Most radio stations use computer systems instead of people to operate unattended overnight and on weekends. But, what if there is a local emergency? What if a dangerous storm threatens to cause flooding or mudslides? What if there is a forest fire or a child has been kidnapped? How would a radio station get this information on the air? The reality is most stations are not equipped to let local emergency officials quickly broadcast urgent warnings.
These are exactly the questions that kept bothering Don Connelly, Western Carolina University’s director of electronic media and faculty adviser for WWCU Power 90.5, and Bob Scott, lieutenant executive officer with the university police who retired in January. “While we sometimes think bad things can’t happen in the mountains, they can and do,” Scott said. “We are subject to everything from ice storms to deadly flooding and mudslides.”
To solve the problem, Scott and Connelly teamed up with Tim Neese of MultiTech Consulting of Asheville to develop an emergency management communications system that allows university police at any time to access WWCU, the university’s broadcast service that is on the air 24 hours a day. The new communications system allows an officer from any remote location to interrupt programming or override the radio station’s announcer. The system supplements the federally required emergency action system, which most listeners would recognize from the long tones heard during periodic testing after an announcement that, “This is a test.” That system requires more steps to activate and transmit information than the new system at WWCU.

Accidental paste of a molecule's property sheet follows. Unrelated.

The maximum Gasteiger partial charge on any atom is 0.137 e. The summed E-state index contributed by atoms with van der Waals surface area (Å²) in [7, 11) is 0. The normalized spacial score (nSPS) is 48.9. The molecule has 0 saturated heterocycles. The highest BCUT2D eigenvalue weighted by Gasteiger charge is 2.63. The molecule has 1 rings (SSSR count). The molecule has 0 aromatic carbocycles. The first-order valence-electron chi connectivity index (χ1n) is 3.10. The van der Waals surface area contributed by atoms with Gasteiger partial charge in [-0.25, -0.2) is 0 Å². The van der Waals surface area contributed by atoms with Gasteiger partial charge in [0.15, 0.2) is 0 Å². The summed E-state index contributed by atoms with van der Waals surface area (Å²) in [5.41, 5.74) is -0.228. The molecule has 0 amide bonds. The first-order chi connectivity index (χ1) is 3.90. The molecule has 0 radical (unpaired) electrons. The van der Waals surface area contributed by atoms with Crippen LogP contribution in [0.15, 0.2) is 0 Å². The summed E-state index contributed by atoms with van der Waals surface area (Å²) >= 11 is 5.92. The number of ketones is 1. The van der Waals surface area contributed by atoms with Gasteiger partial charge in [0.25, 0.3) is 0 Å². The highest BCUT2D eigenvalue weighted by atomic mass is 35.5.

Western received a grant of $1,000 to pay for the new communications system from Duke Power, a company that monitors dams and water levels as part of its work with hydroelectric plants. “At the time the request came in, two hurricanes had caused flooding six months earlier and a tropical storm that brought a bit more flooding was on the way,” said Fred Alexander, district manager of the Duke Power Nantahala Area. “This is a good way to help provide timely emergency information to university members and neighbors down the Tuckaseigee River Valley.”
Connelly said every second counts during local weather emergencies and Amber Alerts. “This system saves valuable time and connects emergency management officials directly to the listener,” said Connelly. “Listeners will hear emergency information directly from the source and hear it first on WWCU.”
University police completed training to use the equipment in February. “Anytime there is an emergency, one of the responsibilities of public safety is to keep the public informed,” said Tom Johnson, director of Western’s police department. “This system gives us another tool for accomplishing that responsibility.”
Jackson and Haywood county law enforcement and emergency management agencies will be able to use the system by going through Western’s University Police department. “As the only radio station that serves both Sylva and Waynesville, WWCU has the opportunity to serve a valuable community role,” said Connelly.
For more information, contact Don Connelly at (828) 227-3851.